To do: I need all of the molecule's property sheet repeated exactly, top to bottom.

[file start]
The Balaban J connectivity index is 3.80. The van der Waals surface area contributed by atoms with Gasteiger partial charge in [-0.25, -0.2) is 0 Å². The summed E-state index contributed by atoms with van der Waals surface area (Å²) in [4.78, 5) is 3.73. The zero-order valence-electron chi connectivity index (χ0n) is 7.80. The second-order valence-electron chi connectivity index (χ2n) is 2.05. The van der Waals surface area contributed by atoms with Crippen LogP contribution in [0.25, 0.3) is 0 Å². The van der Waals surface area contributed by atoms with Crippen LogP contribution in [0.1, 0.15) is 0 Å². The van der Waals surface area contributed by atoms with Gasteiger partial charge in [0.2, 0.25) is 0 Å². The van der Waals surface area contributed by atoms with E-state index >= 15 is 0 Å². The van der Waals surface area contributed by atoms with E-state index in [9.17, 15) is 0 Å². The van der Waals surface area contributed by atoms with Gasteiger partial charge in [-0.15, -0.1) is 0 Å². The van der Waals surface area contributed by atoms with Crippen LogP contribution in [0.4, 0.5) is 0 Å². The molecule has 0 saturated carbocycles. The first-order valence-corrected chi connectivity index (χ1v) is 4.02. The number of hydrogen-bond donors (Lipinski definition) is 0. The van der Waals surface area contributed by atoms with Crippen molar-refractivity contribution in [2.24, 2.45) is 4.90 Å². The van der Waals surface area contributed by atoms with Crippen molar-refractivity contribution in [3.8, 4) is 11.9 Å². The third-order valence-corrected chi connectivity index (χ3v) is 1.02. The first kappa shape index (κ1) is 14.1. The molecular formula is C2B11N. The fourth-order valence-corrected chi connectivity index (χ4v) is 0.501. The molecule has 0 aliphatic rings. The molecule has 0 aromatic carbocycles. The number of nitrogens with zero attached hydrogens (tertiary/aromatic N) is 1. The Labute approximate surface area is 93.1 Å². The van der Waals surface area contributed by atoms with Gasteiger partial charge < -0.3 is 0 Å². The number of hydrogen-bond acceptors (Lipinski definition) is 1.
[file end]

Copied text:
The Balaban J connectivity index is 3.80. The van der Waals surface area contributed by atoms with Gasteiger partial charge in [-0.25, -0.2) is 0 Å². The summed E-state index contributed by atoms with van der Waals surface area (Å²) in [4.78, 5) is 3.73. The zero-order valence-electron chi connectivity index (χ0n) is 7.80. The second-order valence-electron chi connectivity index (χ2n) is 2.05. The van der Waals surface area contributed by atoms with Crippen LogP contribution in [0.25, 0.3) is 0 Å². The van der Waals surface area contributed by atoms with Crippen LogP contribution in [0.1, 0.15) is 0 Å². The van der Waals surface area contributed by atoms with Gasteiger partial charge in [0.2, 0.25) is 0 Å². The van der Waals surface area contributed by atoms with E-state index >= 15 is 0 Å². The van der Waals surface area contributed by atoms with E-state index in [9.17, 15) is 0 Å². The van der Waals surface area contributed by atoms with Gasteiger partial charge in [-0.15, -0.1) is 0 Å². The van der Waals surface area contributed by atoms with Crippen LogP contribution in [0.4, 0.5) is 0 Å². The molecule has 0 saturated carbocycles. The first-order valence-corrected chi connectivity index (χ1v) is 4.02. The number of hydrogen-bond donors (Lipinski definition) is 0. The van der Waals surface area contributed by atoms with Crippen molar-refractivity contribution in [2.24, 2.45) is 4.90 Å². The van der Waals surface area contributed by atoms with Crippen molar-refractivity contribution in [3.8, 4) is 11.9 Å². The third-order valence-corrected chi connectivity index (χ3v) is 1.02. The first kappa shape index (κ1) is 14.1. The molecular formula is C2B11N. The fourth-order valence-corrected chi connectivity index (χ4v) is 0.501. The molecule has 0 aliphatic rings. The molecule has 0 aromatic carbocycles. The number of nitrogens with zero attached hydrogens (tertiary/aromatic N) is 1. The Labute approximate surface area is 93.1 Å². The van der Waals surface area contributed by atoms with Gasteiger partial charge < -0.3 is 0 Å². The number of hydrogen-bond acceptors (Lipinski definition) is 1.